2. My experience as mayor during hurricane Irma with our very successful recovery, and the first two years of the COVID-19 pandemic have helped me learn the leadership skills that will guide me through the challenges ahead for KCB. Keeping our citizens safe and our government operating efficiently have been my priorities throughout my years on the Commission.
  3. Global Warming and associated sea level rise present many challenges for KCB and the Keys. First, we must work with the county and state to ensure we can safely evacuate in the face of storm flooding. Secondly, we want to update our land development regulations to support renovations and reconstruction in the face of new FEMA flood maps. Third, we must protect our infrastructure and environment to ensure resiliency.  My many years working with local, state and federal politicians will help us navigate the legal and governance hurdles required to obtain solutions, and most importantly funding, to mitigate these challenges.
  4. KCB as all the Keys is faced with how to maintain the quality of life that we enjoy in the face of fast-growing vacation rentals. In KCB, vacation rentals are over 40% of our homes, up from 30% just five years ago. Further, the latest census shows that our resident population is decreasing. With vacation rentals growing, we still need a citizen population of like minded people sharing the same values to maintain the stability of our community.  We need strong leadership to keep our city’s values and character as the “Gem of the Florida Keys.”


  1. My wife Cheryl and I have been married for 45 years and have two sons, eight grandkids, and one great-grandson. We made many trips to the keys in search of our retirement home and in 2011 we found it in Key Colony Beach. I’ve served as Chair of the Utility Board and currently as an alternate on the Code Enforcement Board. I am running for the City Commission to ensure our quality of life continues. I believe that it’s crucial to communicate with neighbors, listen to opinions, volunteer on a committee, or, as I have chosen, run for a commission seat.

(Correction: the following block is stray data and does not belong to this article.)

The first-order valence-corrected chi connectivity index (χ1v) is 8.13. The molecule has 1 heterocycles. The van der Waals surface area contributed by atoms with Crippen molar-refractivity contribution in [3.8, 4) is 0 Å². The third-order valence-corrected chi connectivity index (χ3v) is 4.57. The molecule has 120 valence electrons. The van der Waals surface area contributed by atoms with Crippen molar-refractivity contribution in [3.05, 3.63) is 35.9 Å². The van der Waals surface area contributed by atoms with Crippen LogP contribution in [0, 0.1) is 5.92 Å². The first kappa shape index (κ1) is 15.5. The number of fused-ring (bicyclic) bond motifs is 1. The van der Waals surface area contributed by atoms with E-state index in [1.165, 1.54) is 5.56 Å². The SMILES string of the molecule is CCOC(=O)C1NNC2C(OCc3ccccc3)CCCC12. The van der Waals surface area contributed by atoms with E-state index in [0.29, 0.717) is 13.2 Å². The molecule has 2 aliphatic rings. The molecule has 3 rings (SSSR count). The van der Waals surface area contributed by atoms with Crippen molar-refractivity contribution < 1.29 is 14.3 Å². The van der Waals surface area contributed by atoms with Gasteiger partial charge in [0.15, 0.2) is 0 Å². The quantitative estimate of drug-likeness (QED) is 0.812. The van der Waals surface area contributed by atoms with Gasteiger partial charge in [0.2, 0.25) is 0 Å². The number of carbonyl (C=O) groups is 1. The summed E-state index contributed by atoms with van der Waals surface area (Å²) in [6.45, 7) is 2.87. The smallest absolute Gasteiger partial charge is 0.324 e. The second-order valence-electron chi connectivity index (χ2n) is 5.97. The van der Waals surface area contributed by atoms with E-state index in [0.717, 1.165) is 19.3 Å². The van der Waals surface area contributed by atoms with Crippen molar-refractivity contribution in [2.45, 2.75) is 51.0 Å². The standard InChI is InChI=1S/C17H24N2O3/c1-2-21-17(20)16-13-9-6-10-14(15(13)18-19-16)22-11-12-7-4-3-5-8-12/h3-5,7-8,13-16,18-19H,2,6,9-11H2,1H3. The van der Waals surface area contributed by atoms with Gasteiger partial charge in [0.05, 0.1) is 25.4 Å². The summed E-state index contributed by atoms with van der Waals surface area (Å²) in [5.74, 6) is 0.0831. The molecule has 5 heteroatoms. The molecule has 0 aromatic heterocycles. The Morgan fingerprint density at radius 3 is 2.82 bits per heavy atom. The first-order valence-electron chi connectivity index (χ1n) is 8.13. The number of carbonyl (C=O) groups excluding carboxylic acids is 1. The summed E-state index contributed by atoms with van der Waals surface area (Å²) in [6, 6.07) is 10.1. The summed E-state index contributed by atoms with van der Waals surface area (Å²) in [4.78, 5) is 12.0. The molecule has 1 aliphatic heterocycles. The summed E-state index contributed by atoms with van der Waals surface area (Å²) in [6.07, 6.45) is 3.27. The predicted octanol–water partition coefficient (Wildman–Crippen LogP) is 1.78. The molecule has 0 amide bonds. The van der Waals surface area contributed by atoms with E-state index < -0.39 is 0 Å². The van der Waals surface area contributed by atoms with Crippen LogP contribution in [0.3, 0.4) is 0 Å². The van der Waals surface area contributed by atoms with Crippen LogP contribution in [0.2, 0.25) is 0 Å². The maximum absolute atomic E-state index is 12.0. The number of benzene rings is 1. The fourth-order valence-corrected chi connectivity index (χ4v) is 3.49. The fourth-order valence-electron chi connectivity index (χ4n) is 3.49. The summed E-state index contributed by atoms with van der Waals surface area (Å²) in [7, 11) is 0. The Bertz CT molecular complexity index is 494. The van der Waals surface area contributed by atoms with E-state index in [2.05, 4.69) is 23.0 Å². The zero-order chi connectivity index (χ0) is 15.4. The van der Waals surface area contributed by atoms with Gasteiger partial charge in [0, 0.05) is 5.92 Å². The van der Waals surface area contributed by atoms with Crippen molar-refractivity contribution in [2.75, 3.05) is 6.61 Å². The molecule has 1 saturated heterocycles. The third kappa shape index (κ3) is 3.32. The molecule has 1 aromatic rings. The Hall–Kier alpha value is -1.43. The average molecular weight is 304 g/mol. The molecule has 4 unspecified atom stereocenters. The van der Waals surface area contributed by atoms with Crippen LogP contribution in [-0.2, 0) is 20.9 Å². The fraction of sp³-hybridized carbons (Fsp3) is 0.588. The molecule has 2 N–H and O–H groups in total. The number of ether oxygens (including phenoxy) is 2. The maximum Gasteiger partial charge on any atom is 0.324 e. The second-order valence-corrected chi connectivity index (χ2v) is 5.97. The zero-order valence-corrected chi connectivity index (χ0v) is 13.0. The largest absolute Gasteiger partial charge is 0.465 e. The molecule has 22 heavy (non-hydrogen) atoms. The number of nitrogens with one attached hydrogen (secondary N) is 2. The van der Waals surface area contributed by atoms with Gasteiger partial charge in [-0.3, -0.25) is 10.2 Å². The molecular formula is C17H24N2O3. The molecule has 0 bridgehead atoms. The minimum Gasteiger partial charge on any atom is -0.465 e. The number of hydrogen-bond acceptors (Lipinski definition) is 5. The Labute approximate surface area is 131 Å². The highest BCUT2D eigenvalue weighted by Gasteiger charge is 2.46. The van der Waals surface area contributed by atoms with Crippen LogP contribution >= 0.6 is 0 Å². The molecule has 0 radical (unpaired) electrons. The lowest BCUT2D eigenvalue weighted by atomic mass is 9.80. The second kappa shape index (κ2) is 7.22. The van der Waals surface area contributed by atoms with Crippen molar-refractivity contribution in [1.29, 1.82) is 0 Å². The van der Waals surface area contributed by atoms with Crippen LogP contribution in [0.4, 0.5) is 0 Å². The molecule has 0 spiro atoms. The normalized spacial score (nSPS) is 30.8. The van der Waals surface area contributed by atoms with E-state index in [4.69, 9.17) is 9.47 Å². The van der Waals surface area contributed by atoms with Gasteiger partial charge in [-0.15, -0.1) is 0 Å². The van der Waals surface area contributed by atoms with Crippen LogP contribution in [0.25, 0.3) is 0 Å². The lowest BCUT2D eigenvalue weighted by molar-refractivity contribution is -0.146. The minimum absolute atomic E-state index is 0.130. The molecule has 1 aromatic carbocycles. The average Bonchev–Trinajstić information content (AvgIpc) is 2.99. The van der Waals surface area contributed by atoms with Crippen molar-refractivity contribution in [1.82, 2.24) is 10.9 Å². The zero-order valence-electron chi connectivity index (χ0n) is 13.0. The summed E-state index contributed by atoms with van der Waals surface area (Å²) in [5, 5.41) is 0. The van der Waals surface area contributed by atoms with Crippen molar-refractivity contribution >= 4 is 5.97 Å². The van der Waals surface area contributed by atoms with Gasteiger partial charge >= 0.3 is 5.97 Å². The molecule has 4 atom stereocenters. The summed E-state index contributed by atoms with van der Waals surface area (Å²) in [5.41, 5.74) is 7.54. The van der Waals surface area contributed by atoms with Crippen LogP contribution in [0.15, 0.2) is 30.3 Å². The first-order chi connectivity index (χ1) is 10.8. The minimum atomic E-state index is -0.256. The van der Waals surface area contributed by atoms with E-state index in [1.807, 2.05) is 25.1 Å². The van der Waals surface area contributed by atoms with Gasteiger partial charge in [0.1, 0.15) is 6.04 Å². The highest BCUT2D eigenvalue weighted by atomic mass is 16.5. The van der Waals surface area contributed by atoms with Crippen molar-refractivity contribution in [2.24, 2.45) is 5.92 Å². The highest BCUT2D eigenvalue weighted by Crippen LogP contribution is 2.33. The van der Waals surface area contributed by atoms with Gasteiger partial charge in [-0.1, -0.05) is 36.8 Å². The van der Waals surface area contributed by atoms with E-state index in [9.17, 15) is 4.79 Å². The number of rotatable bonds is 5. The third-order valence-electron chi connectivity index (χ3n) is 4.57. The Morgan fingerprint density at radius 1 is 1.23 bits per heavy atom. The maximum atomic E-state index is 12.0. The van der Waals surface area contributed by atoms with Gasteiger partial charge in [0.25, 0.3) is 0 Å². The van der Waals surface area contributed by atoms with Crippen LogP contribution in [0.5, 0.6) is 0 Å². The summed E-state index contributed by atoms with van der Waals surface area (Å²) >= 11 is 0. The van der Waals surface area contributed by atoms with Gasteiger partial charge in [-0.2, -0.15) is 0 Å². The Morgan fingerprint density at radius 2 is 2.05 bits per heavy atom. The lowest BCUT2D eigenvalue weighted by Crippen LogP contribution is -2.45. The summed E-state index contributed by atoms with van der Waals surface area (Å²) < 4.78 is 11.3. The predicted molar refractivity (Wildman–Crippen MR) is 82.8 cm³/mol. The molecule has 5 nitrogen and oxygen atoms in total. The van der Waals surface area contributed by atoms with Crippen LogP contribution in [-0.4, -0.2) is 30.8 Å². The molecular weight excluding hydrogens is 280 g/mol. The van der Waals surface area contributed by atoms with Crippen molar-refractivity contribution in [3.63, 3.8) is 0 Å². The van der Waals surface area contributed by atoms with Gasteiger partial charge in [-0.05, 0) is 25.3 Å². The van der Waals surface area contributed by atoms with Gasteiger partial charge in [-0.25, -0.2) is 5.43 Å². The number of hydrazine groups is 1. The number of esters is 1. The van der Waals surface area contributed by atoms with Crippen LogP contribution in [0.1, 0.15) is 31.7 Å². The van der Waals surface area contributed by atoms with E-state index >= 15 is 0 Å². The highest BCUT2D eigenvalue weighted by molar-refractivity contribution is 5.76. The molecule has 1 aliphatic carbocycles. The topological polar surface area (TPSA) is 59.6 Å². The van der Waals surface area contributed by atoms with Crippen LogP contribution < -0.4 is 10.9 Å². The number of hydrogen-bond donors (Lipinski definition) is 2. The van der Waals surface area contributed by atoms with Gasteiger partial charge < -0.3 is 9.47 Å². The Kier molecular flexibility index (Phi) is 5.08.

2. During my career, I worked in the nuclear power industry as a senior project manager responsible for complex multi-million-dollar projects. I also served as the Emergency Response Operations Manager and as Technical Support Maintenance Manager. This experience and expertise will provide a much-needed asset to the commission.  My focus will be transparency, communication, public engagement, fiscal responsibility, emergency response preparation, and completion of the KCB City Hall. 
  3. Rapid growth is affecting how Key Colony Beach is evolving.  We are faced with the fallout of Hurricane Irma, rising insurance rates, changes in building codes, and property development. The commission must ensure these forces are not burdening residents and homeowners with additional expenses or degrading the quality of life. Many homes are being purchased by nonresident investors seeking appreciation and rental income.  They now make up approximately 68% of the KCB population. We must be proactive in managing this trend or we will lose even more neighbors and our identity as the “Gem of the Florida Keys.” 
  4. Citizen concerns. Their voices are not always heard. As the environment and dynamics of the city change, we must find a balance between the resident citizens’ concerns, new state rules and regulations, and investors’ responsibilities. We need to work with homeowners, investment property owners, and local and state governments to find solutions. This can only be achieved by rolling up our sleeves, listening to the community and working together! A term we hear in the business community is “customer service.” We need to be focused on “citizens’ service” as well as our city’s business, development, and maintenance.